Bordeaux winegrowers (pic: CIVB)

Bordeaux winegrowers (pic: CIVB)

CIVB president Bernard Farges talks to us about the prestigious French wine region's future in China, its strategy to connect with young drinkers in China and its fight against counterfeiters.

Q: France has returned to be China’s biggest wine exporter this year. How did Bordeaux perform in the first half of the year? Did you see a pickup from 2020 and 2019?

Bernard Farges: The volumes exported to China at the end of June 2021 amounted to 208,787 hectolitres, an increase of 55% compared to June 2020 (considering Covid-19’s negative impacts last year) and a 2% growth compared to June 2019. This is a very good recovery which shows that Chinese buyers are still attracted to Bordeaux wines.

At the end of July 2021, we recorded a 27% increase in volumes exported to China compared to July 2020. It is the country with the strongest growth over one year.

Q: Interest for Bordeaux seems to have waned in the past few years in the Chinese market. Did you notice a comeback especially in the wake of Australian wine’s ordeal in the China market?

BF: Consumers have changed. The occasions of consumption have evolved, as have the wines produced in Bordeaux. This evolution encourages to discover and there are still many products to be discovered by Chinese consumers, such as Bordeaux crémants, Bordeaux rosés…

Q: How important is Chinese wine market to Bordeaux?

BF: China has been the first export market for Bordeaux wines since 2010. In the first half of 2021, China represented 23% of the exported volumes.

Bordeaux is trying to shake off its dusty old image to appeal to younger drinkers in China (pic: CIVB)
Bordeaux is trying to shake off its dusty old image to appeal to younger drinkers in China (pic: CIVB)

Q: What are the plans you have for China going forward to raise Bordeaux’ profile and make it more accessible to younger wine consumers?

BF: We are currently reflecting on our segmentation strategy. Young consumers are among our priority targets. We will continue to promote the winemakers because they have always been the strength of Bordeaux. They are our best ambassadors. Modern, passionate men and women whose know-how combines tradition and innovation.

They reinvent Bordeaux. Today they produce wines that can be enjoyed by all consumers, including the younger generation and neophytes:

  • modern wines, full of freshness and fruit
  • wines for casual, off-dinner occasions
  • wines at extremely reasonable prices
  • unexpected wines to discover (for the reds but also all the colors)
  • with a respectful approach to nature and healthy wines for consumers

Several promotional actions will be launched between now and the end of 2021 and will continue in 2022 in order to promote all these wines to Chinese consumers, particularly the younger generation and women.

Digital is a key lever to continue to engage the conversation around Bordeaux wines, especially through the creation of dedicated content and collaboration with influencers and brands.

Lu Yang MS leading a Bordeaux tasting (pic: CIVB)
Lu Yang MS leading a Bordeaux tasting in China (pic: CIVB)

Q: What’s your impression of this year’s En Primeur campaign? Why should people get excited about Bordeaux again?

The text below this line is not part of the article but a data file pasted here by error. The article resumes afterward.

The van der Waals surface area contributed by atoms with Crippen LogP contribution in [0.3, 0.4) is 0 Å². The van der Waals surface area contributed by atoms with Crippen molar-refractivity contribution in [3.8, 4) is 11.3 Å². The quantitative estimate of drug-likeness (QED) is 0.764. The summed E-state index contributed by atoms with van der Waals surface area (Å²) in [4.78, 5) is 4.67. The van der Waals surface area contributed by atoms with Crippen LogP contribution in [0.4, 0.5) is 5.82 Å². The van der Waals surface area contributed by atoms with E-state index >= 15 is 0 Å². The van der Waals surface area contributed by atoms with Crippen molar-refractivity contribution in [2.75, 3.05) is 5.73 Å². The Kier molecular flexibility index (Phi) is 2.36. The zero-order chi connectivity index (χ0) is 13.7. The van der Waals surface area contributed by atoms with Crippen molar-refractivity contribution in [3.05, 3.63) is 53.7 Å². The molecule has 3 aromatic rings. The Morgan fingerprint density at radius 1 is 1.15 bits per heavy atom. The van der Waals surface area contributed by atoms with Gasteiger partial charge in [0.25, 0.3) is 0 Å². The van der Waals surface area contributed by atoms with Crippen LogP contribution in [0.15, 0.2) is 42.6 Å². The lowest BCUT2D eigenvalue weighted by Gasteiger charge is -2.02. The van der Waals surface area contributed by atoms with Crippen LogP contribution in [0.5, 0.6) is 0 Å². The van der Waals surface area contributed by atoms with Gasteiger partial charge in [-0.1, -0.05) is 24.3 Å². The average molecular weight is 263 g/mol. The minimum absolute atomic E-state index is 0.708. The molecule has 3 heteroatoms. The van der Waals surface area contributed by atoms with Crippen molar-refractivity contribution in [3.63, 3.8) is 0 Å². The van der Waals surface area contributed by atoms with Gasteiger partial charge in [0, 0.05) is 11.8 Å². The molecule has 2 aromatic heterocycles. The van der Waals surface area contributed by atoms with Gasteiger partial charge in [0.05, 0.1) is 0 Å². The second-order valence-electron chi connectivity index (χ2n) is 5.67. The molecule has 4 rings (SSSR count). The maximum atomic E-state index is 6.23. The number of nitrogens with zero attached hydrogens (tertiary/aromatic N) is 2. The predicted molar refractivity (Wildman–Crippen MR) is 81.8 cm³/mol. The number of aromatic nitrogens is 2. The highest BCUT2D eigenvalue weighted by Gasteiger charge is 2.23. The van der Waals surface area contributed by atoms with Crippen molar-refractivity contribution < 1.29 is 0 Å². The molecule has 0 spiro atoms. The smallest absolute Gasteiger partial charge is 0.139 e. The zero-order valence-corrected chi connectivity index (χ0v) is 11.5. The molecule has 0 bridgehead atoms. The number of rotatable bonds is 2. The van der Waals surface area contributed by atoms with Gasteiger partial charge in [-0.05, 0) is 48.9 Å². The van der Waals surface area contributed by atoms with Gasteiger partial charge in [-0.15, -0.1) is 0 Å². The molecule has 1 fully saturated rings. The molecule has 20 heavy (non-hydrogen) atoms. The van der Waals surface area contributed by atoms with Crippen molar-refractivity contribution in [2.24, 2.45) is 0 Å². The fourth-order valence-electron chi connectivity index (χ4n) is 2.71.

BF: The Primeurs are always a highlight in Bordeaux. Given the global and meteorological context, the 2020 vintage was a challenge that our producers took up. The 2020 vintage proves to be a great quality with a very good balance between alcohol, acidity and tannins and a slightly lower volume (-9% compared to 2019). It presents tasty dry white wines, rare but miraculous sweet wines, and structured and balanced red wines, with great successes.

Q: Bordeaux has certainly ramped up efforts to fight counterfeit wines in China. Has the problem improved and what are the other areas that still remain challenging to tackle the fake wine epidemic?

BF: Confronted with counterfeiting in China, C.I.V.B. is actively fighting against this phenomenon in cooperation with the Chinese authorities who have the same vision of AOCs as we do.

Our interprofession is developing a plan to protect GIs in 3 directions:

  1. use Chinese law to protect Bordeaux in the best possible way,
  2. identify and punish counterfeiters of Bordeaux wines,
  3. cooperate with the Chinese authorities.

Q: What are the areas/channels in your opinion that still have untapped potential to grow Bordeaux in China?

BF: Our wish is to continue to be as close as possible to the Chinese players (trade, media, consumers). The diversity of our wines: our range allows us to offer wines for all occasions. The young generation: this is a more curious, more cosmopolitan target. Wine consumption is changing, and it is up to us to promote wines that meet the expectations of consumers, including women: affordable, relaxed, modern, surprising.

Sustainable development is also a key issue for the Bordeaux vineyard. In 2021, 75% of the vineyard surface area is certified by an environmental approach.

Thus, the opening of our office will be an opportunity to launch new actions to:

  • attract young Chinese consumers, but also women
  • support and encourage the development of the trade
  • continue training activities for consumers and professionals thanks to the Ecole du Vin de Bordeaux                                                                    

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